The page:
Milley’s men worked to get his Russian counterpart, Chief of the General Staff Valery Gerasimov, through the phone. The last time the two spoke was in late October, one of the few discussions they’ve had since the Russian invasion began. But this time, there was no phone call, nor did the two speak on Tuesday night.

That night, Milley and Austin briefed Biden on what they knew about the incident.

As of Wednesday, several senior U.S. officials said publicly that intelligence indicated the explosion came from a Ukrainian anti-aircraft missile that accidentally landed in Poland. The U.S. also shared classified information with allies ahead of a North Atlantic Council meeting at NATO headquarters on Wednesday morning, an official said.

National Security Council spokesman Adrian Watson said in a statement: “We saw nothing that contradicted President Duda’s initial assessment that the explosion was likely the result of a Ukrainian air defense that unfortunately landed in Poland. Caused by missiles.”

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Early inspections of the blast site revealed debris that appeared to be from a Soviet-era S-300 missile, sources familiar with the intelligence said. Multiple U.S. and NATO officials said the initial assessment was that Ukrainian anti-aircraft missiles attempted to intercept Russian missiles, but missed and landed in Poland.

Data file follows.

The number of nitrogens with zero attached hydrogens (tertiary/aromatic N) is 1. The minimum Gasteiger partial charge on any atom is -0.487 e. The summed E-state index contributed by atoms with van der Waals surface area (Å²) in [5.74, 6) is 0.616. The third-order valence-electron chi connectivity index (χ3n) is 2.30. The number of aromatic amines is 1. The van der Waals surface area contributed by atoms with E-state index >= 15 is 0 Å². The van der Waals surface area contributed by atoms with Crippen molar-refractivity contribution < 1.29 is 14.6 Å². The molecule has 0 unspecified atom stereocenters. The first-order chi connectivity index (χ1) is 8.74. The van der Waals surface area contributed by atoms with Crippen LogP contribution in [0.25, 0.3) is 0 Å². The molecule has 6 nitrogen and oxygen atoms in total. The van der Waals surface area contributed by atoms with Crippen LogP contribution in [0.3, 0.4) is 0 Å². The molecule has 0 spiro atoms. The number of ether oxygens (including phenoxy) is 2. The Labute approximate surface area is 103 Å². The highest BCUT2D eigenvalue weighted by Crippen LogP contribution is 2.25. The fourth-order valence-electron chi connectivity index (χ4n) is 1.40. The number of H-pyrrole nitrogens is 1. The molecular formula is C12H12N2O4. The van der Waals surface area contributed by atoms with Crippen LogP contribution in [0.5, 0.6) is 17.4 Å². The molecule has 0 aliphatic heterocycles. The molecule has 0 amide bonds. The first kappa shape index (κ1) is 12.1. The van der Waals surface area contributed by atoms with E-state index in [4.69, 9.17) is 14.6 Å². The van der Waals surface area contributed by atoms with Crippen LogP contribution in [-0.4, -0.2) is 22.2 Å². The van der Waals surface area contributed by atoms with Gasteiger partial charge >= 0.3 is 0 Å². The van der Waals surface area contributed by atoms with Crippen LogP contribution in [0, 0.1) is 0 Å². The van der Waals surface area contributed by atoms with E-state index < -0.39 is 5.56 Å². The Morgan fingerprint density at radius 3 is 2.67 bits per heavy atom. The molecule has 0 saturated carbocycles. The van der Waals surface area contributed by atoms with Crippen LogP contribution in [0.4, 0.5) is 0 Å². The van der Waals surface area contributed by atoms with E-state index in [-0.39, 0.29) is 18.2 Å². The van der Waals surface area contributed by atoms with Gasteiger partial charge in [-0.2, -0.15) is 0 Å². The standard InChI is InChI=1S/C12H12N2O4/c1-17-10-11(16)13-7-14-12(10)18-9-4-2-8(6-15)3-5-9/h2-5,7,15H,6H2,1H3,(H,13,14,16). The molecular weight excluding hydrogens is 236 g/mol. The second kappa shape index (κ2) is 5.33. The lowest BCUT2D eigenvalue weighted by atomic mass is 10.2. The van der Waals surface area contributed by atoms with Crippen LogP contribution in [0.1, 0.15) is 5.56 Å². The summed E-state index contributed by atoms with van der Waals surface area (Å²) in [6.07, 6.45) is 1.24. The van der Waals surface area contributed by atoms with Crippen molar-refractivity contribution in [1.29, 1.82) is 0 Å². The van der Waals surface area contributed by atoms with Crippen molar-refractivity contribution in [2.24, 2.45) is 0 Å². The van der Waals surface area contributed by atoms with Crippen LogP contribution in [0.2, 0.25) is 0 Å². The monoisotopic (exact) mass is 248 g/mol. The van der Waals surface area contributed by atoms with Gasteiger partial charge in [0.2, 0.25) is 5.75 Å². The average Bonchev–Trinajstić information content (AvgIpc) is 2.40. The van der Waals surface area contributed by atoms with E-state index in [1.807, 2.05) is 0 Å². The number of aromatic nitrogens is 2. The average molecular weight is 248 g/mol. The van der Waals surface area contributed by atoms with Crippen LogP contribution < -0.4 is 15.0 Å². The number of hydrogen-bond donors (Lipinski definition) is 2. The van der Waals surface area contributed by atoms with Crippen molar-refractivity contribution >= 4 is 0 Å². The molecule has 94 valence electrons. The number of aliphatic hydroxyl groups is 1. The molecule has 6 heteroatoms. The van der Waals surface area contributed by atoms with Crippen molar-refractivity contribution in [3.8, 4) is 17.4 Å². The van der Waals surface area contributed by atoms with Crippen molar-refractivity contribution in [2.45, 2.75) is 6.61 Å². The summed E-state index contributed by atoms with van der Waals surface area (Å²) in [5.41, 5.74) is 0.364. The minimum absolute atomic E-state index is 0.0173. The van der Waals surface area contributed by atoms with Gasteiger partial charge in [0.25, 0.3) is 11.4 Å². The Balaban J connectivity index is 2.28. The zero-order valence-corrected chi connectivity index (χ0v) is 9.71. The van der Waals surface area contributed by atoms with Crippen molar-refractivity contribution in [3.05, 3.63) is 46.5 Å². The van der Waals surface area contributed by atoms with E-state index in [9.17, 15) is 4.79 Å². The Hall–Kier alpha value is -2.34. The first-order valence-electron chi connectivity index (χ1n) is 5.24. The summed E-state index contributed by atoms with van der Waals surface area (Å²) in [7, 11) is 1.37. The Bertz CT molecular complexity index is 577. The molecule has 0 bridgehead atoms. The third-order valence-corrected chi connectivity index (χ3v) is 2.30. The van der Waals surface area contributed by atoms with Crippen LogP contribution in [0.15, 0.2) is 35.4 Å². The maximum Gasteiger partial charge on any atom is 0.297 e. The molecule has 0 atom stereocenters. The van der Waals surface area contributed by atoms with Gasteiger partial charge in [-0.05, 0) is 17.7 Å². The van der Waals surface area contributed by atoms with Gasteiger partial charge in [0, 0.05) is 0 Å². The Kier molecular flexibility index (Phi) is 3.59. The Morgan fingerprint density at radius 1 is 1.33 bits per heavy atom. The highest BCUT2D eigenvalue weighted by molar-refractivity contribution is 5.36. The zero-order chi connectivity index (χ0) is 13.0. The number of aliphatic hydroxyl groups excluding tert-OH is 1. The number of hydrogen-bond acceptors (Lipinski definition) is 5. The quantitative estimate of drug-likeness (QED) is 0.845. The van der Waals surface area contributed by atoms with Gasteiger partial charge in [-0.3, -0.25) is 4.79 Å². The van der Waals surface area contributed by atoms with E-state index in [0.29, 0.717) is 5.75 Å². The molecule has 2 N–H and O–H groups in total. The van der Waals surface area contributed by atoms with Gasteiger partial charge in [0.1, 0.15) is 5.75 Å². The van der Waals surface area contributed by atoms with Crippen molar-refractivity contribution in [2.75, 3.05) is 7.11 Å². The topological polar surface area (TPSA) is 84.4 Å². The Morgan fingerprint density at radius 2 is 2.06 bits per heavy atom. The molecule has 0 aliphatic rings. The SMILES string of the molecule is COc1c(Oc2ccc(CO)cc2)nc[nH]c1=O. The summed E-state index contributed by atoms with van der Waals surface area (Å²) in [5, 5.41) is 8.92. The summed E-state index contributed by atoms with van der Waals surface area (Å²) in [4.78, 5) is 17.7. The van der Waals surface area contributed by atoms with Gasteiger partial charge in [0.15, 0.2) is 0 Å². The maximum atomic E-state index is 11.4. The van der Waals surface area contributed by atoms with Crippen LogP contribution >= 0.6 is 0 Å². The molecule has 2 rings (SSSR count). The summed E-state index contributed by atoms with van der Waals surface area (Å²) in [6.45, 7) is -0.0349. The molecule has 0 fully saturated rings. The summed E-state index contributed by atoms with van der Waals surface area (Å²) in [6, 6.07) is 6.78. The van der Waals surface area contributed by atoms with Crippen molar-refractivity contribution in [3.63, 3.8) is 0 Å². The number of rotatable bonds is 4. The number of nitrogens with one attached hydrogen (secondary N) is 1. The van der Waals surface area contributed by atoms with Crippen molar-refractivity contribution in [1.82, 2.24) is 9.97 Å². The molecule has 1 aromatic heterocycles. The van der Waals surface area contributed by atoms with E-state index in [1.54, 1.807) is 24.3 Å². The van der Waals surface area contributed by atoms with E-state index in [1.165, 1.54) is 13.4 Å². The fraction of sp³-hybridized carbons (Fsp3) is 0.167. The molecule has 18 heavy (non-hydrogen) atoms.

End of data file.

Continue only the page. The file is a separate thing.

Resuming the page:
At a news conference on Wednesday, Duda said, “From the information we have and our allies have, it is a Soviet-made S-300 rocket, an old rocket, and there is no evidence that it was made by Russia. It was launched by the Ukrainian air defense system in all likelihood.”

The U.S. also determined that the Russian missile likely continued on its trajectory and either hit its intended target or landed near it, one official said.

On November 15, Ukrainian President Volodymyr Zelensky addressed the G20 at his office in Kyiv, Ukraine.

Zelensky insisted Wednesday afternoon that the missile was not launched by Ukrainian forces. “I have no doubts that this is not our missile,” he told reporters in Kyiv, citing reports he had received from Ukraine’s armed forces and air force command.

Zelensky also expressed disappointment that Ukrainian officials were not allowed to join a joint Polish-U.S. investigation of the site, saying he wanted to see “the numbers on the missiles, because all missiles have numbers on them.”

“Do we have the right to join the investigation?” Zelensky said. “certainly.”

On Thursday, Zelensky confirmed that Ukrainian investigators would be given access to the site of the attack, acknowledging that Ukraine did fire an anti-aircraft missile. “I don’t know what happened. We don’t know for sure. The world doesn’t know. But I’m sure it was a Russian missile, and I’m sure we fired it from an air defense system,” Zelensky said.

He added that only after the investigation would it be possible to draw conclusions about which missile landed on Polish territory.

This story has been updated with comments Zelensky made Thursday